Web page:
F1 2016 Australian Grand Prix qualifying result: Hamilton claims pole position but new format is ‘rubbish’

Lewis Hamilton celebrates his 50th pole position after dominating qualifying for the 2016 Australian Grand Prix [Picture: Mercedes-Benz]

Lewis Hamilton celebrates his 50th pole position after dominating qualifying for the 2016 Australian Grand Prix [Picture: Mercedes-Benz]


Formula One world champion Lewis Hamilton claimed the 50th pole position of his career in Melbourne – but the revamped grand prix qualifying format was slammed by fans and teams afterwards in Australia.

The 31-year-old Mercedes F1 driver from Hertfordshire dominated qualifying for the 2016 Australian Grand Prix, claiming his fifth pole position at the Albert Park circuit.

Nico Rosberg completed a Silver Arrows front row lockout for the opening race of the 2016 season in P2, with Sebastian Vettel third in qualifying for Ferrari.

However, the chaotic new elimination format was a huge anti-climax, with no drivers on track for the closing minutes of Q3, and qualifying was slammed as “unacceptable” and “embarrassing” by Sky F1 pundits.

There was widespread condemnation on Twitter, with F1 fans describing qualifying as a “shambles” and boring, while Toto Wolff, the head of Mercedes-Benz Motorsport, called it “pretty rubbish” and a “damp squib”.

Red Bull Racing chief Christian Horner said F1 should “apologise” to fans, while Niki Lauda was even more scathing, saying the change was the “worst decision in F1”.

Lewis Hamilton will start the 2016 Australian Grand Prix from pole position [Picture: Mercedes-Benz]Lewis Hamilton will start the 2016 Australian Grand Prix from pole position [Picture: Mercedes-Benz]

Getting back to the on-track action, both Mercedes drivers completed a single run in Q1 and Q2, and two runs in Q3, using the SuperSoft tyre throughout.

Hamilton was quickest in all three phases of qualifying, with his “sexy” pole lap of 1m 23.837s a massive 2.5 seconds faster than last year’s time.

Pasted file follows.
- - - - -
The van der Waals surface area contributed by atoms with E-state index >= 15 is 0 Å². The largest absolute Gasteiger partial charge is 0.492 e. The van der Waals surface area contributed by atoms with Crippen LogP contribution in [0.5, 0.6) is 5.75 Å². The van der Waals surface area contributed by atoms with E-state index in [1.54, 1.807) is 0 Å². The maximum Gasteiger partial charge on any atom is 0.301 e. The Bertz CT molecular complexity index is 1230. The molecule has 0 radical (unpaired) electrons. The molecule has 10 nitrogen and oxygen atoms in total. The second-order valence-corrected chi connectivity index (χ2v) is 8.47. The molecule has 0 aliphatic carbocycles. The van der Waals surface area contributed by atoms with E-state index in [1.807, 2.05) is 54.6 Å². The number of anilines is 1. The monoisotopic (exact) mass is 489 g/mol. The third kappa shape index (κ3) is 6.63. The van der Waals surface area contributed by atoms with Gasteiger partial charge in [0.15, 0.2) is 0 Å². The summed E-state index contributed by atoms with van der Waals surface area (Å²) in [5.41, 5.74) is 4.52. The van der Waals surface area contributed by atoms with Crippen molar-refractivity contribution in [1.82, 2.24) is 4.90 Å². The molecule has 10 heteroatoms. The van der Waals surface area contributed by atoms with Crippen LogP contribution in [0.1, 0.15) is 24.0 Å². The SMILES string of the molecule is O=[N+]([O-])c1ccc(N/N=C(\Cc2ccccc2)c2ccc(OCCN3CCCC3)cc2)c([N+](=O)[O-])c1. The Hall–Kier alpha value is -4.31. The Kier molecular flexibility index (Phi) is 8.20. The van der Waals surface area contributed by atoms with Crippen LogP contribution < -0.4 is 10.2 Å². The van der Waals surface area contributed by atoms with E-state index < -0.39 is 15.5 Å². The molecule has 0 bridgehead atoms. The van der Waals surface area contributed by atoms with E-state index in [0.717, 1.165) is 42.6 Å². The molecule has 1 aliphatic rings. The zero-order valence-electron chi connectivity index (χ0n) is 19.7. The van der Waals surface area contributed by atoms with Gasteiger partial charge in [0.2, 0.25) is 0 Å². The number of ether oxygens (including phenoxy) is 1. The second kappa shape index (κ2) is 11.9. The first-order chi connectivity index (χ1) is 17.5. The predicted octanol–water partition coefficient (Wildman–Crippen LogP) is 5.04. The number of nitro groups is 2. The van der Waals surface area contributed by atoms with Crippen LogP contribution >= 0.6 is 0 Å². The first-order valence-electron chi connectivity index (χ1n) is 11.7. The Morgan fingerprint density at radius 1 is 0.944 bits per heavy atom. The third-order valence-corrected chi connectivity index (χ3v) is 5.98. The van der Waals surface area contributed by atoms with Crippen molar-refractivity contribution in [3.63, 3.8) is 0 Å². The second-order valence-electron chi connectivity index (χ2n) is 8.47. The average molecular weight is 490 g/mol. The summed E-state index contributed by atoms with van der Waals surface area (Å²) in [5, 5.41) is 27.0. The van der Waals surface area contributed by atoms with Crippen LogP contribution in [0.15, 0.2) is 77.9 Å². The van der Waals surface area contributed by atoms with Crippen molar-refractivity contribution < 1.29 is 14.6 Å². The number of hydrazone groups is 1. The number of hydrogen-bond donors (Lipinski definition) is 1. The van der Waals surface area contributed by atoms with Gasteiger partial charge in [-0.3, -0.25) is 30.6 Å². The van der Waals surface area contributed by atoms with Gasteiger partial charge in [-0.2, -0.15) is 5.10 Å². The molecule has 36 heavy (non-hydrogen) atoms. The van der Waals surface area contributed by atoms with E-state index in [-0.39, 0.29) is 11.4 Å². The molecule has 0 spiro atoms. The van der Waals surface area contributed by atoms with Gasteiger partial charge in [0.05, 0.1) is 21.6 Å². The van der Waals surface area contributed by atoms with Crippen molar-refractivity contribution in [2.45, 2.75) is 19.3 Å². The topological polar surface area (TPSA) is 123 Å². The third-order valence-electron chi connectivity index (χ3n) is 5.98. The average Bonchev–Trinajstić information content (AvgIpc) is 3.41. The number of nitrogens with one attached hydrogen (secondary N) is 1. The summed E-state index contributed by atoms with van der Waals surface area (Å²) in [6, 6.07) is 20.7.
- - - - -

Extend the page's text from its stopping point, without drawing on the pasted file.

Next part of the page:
The three-time world champion said: “I have to take my hat off to the team.

“What they’ve done to raise the bar once more, for the third year in a row, really inspires and motivates me.

“I really enjoyed driving the car in qualifying today.

2016 Australian Grand Prix qualifying result

Melbourne grid positions

1 Lewis Hamilton (Mercedes)

2 Nico Rosberg (Mercedes)

3 Sebastian Vettel (Ferrari)

4 Kimi Raikkonen (Ferrari)

5 Max Verstappen (Toro Rosso)

6 Felipe Massa (Williams)

7 Carlos Sainz Jnr (Toro Rosso)

8 Daniel Ricciardo (Red Bull)

9 Sergio Perez (Force India)

10 Nico Hulkenberg (Force India)

“We got the setup just right and they were some sexy laps! They felt so good – flowing nicely with no real mistakes.

“That’s all you can hope for – to always improve – and that’s what we’ve done, so I’m very happy.”

Despite going fastest in every session so far, Hamilton is not resting on his laurels, aware that no points are won on Saturdays.

He added: “There’s still a lot of work left to do tonight and especially tomorrow, though.

“There’s a lot more studying for us drivers with the changes to the radio rules.

“We can’t be told if the strategy is changing through the race, so we have to be able to anticipate what’s happening if you end up in a different situation than expected.

“I’m excited. It’s a new thing and I hope it adds to the spectacle. I highly doubt it... but we shall see.”

Rosberg was second in qualifying with a lap of 1m 24.197s after Ferrari opted for only one run in Q3.

The Silver Arrows star said: “We have to be careful, as it’s very early days. But I have to say it’s very impressive how the team has come out as the quickest here by a good margin for the third year in a row.

“It’s amazing to see, as the risk when you’re dominating is that you start to become complacent.

Lewis Hamilton claimed pole position in qualifying for the 2016 Australian Grand Prix [Picture: Mercedes-Benz]Lewis Hamilton claimed pole position in qualifying for the 2016 Australian Grand Prix [Picture: Mercedes-Benz]

“It’s a big risk too – one that we’ve seen before – but everyone seems to be pushing on through.

“Of course, I’m not happy with second place today. My last lap in Q3 was good, but Lewis just did a better job, so that’s it.

“Still, there are a lot of opportunities starting from P2 so I’m looking forward to the race.”

Toto Wolff, head of Mercedes-Benz Motorsport, said: “First, it’s good to finally be back on track, especially with our cars on the front row after all the hard work over the winter.

“Congratulations to the whole team on a top job – and to Lewis on an impressive pole.

Lewis Hamilton laps it up after dominating qualifying for the 2016 Australian Grand Prix [Picture: Mercedes-Benz]Lewis Hamilton laps it up after dominating qualifying for the 2016 Australian Grand Prix [Picture: Mercedes-Benz]

“Second, we need to look at the qualifying format again.

“I’m the first person to say that we shouldn’t talk the sport down but when the evidence is there before your eyes, you cannot shut them and deny reality.

“The new format is pretty rubbish – much too complicated to follow and a damp squib at the end with nobody running.